The cries for help are already appearing on the walls of Facebook and in blogs. A poet admits that questions on a seventh grade test about one of her works were too nebulous for her to answer correctly even though the words had come from her mind. A teacher recounts the horror stories that are pushing her out of the profession. A distraught parent wants to know why her child is so nervous and confused and why the teachers won’t slow down enough to allow her little one to master the materiel instead of moving from one topic to another at breakneck speed.

We have a sense that we have somehow gone astray and turned our educational system into a million dollar industry for testing companies rather than a place where learning is viewed as a pleasant experience. Our children have to be taught to think in a particular way so that they might beat the tests that they will take again and again and again.

We know that there are those among us who have the experiences that make them more likely to do well on those tests even without the instruction that they receive and others whose minds work differently who will overthink their answers and choose based on legitimate reasons that they are not allowed to explain on a bubble sheet. Our mathematics teachers are reluctant to give partial credit for answers that were calculated correctly but for one small error so that students who actually understand concepts are lumped with those who have no idea what they are doing. After all, the standardized tests will not differentiate between those who just need to check their subtraction on one step and those who have simply guessed and chosen the wrong response because they are clueless.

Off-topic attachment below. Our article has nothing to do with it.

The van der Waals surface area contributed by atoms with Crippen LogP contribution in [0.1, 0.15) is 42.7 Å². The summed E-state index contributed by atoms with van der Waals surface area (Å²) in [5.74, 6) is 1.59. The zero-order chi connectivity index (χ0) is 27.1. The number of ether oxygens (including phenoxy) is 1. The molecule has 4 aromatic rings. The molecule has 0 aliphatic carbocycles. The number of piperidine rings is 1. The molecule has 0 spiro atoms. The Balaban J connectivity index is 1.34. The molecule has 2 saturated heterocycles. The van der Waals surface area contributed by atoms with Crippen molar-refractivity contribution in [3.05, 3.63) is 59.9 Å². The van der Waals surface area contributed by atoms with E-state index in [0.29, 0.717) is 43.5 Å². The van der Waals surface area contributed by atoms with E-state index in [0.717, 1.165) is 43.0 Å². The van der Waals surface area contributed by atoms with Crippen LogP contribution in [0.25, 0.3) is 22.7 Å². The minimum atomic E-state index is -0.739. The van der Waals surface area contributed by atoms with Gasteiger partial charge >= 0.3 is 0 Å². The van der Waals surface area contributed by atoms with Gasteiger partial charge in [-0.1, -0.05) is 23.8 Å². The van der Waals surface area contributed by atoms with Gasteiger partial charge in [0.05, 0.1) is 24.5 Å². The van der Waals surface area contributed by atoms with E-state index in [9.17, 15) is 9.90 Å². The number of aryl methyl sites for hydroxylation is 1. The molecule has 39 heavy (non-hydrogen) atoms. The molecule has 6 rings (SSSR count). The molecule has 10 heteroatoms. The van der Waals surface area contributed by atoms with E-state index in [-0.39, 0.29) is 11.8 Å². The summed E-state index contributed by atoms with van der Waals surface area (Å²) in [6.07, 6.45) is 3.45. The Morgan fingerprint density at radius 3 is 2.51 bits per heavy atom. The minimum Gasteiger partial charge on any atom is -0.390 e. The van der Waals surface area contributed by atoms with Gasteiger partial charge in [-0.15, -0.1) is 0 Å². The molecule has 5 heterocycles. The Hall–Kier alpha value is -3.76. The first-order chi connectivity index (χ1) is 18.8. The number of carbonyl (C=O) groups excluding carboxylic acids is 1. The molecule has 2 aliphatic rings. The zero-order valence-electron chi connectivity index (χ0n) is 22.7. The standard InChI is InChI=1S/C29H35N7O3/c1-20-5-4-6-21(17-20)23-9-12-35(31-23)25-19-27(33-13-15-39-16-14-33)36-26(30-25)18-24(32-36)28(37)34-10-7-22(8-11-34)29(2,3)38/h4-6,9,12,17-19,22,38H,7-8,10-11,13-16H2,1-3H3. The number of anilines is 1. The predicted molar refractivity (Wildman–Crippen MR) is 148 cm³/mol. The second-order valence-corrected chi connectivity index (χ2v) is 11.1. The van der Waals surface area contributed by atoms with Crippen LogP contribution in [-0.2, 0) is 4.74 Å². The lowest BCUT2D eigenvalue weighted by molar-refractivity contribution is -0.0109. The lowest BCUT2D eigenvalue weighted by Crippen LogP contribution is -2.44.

I don’t know what it will take to rid ourselves of this onerous situation which is forcing a generation of teachers, students and parents to become testing drones rather than thinkers. Perhaps instead of mounting a silent revolution with frustrated comments on social media we should all begin to insist that our voices be heard. Many groups are marching through the streets these days with their individual protests when the one cause that should unite us all is the education of our children. We should feel fervent in our desire to rid our schools of the plague that is killing the very liveliness and joy that should come with learning. It is in classrooms all across our nation that so many of the problems that trouble us begin. Our young women might feel more empowered if we quit subjecting them to tests that have been proven to favor their middle class male counterparts. Those who roam the streets of Chicago performing murderous acts might be more inclined to turn their attention to school if they were to find a more interesting atmosphere that is attuned to their needs rather than to constantly assessing how much they know. Our levels of poverty and unemployment will be greatly reduced if we work on providing our youth with real world skills that take note of their interests and talents rather than attempting to force them all to embark on STEM careers. It’s time that we demand that the lunacy of constant testing that is driving our entire educational system receive a major overhaul.

As the old saying goes, “A mind is a terrible thing to waste.” Right now we are sending far too many minds careening over a cliff. When will we insist that we have had enough?